By definition, the digital world is constantly changing and it’s almost impossible for parents or even us healthcare professionals to keep pace with it. The Pew research Center has reported that 30% of children ❤ yrs old play on mobile devices, 75% of teens have smart phones and 24% admit to “almost constant” use. So, of course, it has immense impact on children’s lives, and we all must try our best.
The original guidelines developed by the American Academy of Pediatrics regarding video entertainment were actually published in 2011 before the first IPod was marketed and the innumerable child aps were developed. I have often stated that I believe those guidelines are overly blunt and simplistic: no use < 2 years old and < 2 hours/day for children beyond age 2. Where does Skype/Facetime with a parent traveling on business or hours spent researching a school project fit into those rigid boundaries?
In May 2015, the AAP held a meeting called “Growing Up Digital:Media Research Symposium” to discuss updating these recommendations. As reported by Dr. Ari Brown in the September issue of AAP News, some of the findings were:
- Media is just another environment with potential positive or negative effects.
- Content is important: choose programming from reputable educational sources like PBS or Children’s Television Workshop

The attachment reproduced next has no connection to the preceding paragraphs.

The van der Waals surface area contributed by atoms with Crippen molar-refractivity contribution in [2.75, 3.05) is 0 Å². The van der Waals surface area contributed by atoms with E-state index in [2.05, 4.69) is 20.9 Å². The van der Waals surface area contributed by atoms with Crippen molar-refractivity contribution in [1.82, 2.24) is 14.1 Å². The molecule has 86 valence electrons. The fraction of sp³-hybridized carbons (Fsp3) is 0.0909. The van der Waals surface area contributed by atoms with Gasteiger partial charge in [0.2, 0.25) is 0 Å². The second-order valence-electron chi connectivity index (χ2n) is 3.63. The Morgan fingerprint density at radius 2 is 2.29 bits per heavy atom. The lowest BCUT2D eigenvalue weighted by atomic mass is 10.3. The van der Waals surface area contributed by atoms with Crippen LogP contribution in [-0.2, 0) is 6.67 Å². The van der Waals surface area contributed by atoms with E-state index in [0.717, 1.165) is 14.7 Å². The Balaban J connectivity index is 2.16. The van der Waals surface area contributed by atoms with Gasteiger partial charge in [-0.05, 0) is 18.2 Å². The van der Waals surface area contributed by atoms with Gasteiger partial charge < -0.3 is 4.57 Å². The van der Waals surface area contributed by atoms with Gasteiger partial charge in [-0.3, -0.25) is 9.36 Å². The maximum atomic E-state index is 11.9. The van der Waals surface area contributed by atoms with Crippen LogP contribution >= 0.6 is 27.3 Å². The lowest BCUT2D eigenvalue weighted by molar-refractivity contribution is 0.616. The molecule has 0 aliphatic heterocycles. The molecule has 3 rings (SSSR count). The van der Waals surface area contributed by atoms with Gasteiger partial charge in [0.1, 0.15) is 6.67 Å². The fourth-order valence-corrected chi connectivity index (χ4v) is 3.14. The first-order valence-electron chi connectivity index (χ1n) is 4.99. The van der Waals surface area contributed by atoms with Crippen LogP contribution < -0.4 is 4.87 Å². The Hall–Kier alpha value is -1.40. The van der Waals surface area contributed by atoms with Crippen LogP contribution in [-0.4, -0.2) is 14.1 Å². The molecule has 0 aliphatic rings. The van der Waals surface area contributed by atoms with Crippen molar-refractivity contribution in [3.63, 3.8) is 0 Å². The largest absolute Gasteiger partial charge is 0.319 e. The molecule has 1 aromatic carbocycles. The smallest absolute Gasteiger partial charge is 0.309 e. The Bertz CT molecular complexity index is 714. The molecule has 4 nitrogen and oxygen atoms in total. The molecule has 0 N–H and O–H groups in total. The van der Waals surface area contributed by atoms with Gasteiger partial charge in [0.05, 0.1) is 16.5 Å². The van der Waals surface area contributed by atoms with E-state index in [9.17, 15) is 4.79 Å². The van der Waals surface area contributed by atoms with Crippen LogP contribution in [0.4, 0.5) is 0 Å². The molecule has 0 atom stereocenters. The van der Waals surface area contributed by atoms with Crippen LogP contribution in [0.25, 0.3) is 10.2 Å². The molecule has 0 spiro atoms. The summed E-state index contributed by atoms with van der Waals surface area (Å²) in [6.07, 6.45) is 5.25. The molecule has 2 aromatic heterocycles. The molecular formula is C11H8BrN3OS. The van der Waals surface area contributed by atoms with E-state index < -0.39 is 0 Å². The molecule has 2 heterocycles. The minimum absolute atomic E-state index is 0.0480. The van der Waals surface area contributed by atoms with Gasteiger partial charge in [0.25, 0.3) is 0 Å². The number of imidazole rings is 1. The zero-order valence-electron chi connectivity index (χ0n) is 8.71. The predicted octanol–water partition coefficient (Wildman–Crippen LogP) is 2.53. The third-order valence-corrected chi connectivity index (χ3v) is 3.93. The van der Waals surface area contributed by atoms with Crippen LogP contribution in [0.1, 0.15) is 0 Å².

- Role modeling is important: what is the nature of use of video media by you, the parent? Can you, yourself put your tablet down? If not, how can you expect to persuade your child to put their’s aside?
- Interaction is best: games/aps that require the child to engage is far superior to those where simple observation is all that is available. Playing the games and using the aps with your child is far superior to using those media as (I call it) “the electronic babysitter.”
- Limits are essential: no activity is healthy if it is 24/7. At some point it’s time to do something else. Need to establish gentle but firm time limits on video media activities.
- Unstructured time: endeavor to not have every hour of your child’s free time scheduled. The idle mind is by no means always the devil’s playground. Often it is a source of relaxation and energy regeneration. Sometimes it can be the inspiration for great new ideas.
So the bottom line is as always: its on us parents. There is no specific time for video entertainment that is good or bad, too much or too little. The child’s best toy: his parents. The child’s best teacher: her parents. Best strategy: play with your kids, be involved with your kids, take an interest in their lives and in their interests. In the real or digital world: BE INVOLVED!! Don’t farm out your supervision of and your involvement in your children’s lives.
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